The conspiracy to make the MLS bigger may not necessarily mean better football. Are we watching the dilution of the North American game?
Major League Soccer (MLS) is on the verge of creating something completely new in football, and it’s not entirely clear whether that’s a good thing.
The stereotype that Americans like to do things bigger and better than their European counterparts is summoned once more. As Major League Soccer prepares to on-board another five teams in the next three years, some fear the league will become far too diluted to be meaningfully competitive.
Yet the ‘moneyball’ aspect of Major League Soccer has also thrown up something quite unique. After joining the MLS only last year, Los Angeles FC just finished top of the Western Conference – 16 points ahead of their nearest rivals.
That’s made possible in part by new rules that allow MLS franchises to buy whichever players they like. Whereas before a new team would be limited to existing draftees, new franchises can now buy from anywhere, assuming league salary limits aren’t exceeded.
One of the coming season’s new teams – David Beckham’s Inter Miami – has already been linked with the likes of PSG star Edinson Cavani, and Man City’s David Silva.
European football fans might normally be intrigued by such a setup. But the MLS still faces a few obstacles on its way to breaking new ground in football.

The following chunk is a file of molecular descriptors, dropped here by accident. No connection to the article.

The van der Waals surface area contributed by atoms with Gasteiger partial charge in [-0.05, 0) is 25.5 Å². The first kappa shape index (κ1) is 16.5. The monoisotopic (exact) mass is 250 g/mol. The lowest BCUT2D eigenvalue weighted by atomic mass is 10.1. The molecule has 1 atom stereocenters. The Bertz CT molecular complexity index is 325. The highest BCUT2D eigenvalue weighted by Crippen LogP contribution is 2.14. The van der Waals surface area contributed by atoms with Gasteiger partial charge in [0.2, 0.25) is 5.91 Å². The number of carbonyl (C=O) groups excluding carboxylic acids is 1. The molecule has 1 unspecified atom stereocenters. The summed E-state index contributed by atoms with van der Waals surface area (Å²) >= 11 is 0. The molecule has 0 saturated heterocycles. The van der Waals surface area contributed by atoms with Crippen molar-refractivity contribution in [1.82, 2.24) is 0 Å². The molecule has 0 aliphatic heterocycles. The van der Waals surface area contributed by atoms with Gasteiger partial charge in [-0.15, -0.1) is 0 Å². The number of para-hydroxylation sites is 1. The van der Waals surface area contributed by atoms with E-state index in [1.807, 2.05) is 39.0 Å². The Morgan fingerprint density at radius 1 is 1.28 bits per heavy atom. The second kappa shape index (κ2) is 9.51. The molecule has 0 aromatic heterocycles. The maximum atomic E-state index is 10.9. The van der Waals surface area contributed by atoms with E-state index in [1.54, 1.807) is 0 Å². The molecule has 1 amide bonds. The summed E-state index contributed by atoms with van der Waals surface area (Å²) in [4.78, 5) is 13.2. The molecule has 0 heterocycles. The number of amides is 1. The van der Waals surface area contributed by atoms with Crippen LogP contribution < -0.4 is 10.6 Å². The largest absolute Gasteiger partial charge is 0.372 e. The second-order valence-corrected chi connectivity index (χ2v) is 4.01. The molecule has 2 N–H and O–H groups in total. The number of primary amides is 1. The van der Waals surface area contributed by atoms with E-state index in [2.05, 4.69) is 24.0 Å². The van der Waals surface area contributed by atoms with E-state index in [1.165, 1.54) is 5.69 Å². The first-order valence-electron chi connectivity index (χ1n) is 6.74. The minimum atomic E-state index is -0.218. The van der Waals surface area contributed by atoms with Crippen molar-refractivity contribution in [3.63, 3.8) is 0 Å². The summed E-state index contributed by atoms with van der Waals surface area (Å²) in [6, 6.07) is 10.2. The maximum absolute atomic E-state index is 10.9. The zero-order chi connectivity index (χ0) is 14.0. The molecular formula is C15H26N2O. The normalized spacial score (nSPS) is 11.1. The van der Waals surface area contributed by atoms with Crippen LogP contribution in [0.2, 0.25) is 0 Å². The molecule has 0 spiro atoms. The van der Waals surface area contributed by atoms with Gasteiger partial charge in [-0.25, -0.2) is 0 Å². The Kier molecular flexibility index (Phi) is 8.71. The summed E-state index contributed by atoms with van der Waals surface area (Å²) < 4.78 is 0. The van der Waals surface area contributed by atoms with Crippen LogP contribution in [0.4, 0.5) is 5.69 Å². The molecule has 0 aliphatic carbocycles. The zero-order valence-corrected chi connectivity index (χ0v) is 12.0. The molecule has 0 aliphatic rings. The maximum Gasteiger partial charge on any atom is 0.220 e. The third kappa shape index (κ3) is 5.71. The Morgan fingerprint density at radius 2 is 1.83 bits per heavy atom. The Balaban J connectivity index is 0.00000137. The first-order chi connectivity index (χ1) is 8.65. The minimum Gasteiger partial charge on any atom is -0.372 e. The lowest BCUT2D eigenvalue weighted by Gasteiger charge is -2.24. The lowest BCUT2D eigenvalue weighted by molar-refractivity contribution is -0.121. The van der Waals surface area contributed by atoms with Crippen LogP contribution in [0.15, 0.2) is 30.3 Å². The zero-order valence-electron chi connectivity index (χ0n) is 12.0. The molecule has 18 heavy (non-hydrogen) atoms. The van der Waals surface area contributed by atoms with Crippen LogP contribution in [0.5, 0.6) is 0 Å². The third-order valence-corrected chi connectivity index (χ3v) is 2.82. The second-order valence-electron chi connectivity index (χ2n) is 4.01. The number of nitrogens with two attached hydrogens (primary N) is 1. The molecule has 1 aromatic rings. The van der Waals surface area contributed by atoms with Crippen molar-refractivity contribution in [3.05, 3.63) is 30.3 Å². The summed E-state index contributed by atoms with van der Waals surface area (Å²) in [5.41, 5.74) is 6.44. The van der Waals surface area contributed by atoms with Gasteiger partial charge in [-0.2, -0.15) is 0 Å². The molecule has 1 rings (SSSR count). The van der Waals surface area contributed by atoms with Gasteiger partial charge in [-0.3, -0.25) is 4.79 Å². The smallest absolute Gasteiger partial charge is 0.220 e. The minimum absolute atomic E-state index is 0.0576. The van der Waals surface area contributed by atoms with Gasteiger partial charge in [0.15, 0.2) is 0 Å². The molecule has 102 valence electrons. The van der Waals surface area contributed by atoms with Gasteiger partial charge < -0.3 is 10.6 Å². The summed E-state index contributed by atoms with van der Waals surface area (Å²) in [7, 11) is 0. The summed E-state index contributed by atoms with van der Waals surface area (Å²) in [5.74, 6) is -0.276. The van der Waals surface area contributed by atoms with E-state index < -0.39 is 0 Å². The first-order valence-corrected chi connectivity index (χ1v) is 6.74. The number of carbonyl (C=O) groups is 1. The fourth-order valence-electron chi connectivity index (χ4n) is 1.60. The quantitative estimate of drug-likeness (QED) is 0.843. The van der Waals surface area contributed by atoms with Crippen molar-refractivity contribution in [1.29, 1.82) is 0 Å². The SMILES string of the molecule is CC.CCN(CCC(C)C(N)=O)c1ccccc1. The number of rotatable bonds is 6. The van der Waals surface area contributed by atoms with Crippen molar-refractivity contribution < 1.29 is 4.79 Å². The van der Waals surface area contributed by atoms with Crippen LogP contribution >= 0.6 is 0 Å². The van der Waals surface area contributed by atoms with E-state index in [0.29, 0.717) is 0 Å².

As it stands, MLS fans are deprived of clear delineations between professional and amateur level football. Germany’s national football association contains over 6.6 million players – around 8% of the entire population.
But those players are plugged into a multi-league system which allows for real sporting competition. Los Angeles FC’s glorious second season in MLS would mean more if the team that topped the league actually won it.
The poor performance of this year’s expansion team, FC Cincinnati, shows the gulf in class between newly launched franchises. Cincinnati finished bottom of the Eastern Conference with the lowest points haul among both conference leagues.
Commissioner of the MLS, Don Garber, has openly stated his aims to see 32 teams make up the MLS. This would reflect the setup of the National Football League, and some have accused Garber of trying to fit the MLS into the NFL’s existing system.
The coming 2020 season will see the addition of both Inter Miami and Nashville SC. This will see both conference leagues feature 13 teams, and will result in an uneven fixture schedule.
Some claim this essentially kills the Supporters Shield trophy owing to the lack of parity among the teams’ fixtures.
The MLS is clearly not trying to emulate European football – it’s attempting to emulate the business model of the NFL.
The real victim here might be the average North American football player, and the U.S. men’s national team. As Major League Soccer becomes more diluted, so too will its skill level. The import of ageing stars from Europe will only serve to widen the gulf in class among the league’s rich and poor.
This article was edited by Sam Bourgi.
Last modified: January 22, 2020 11:41 PM UTC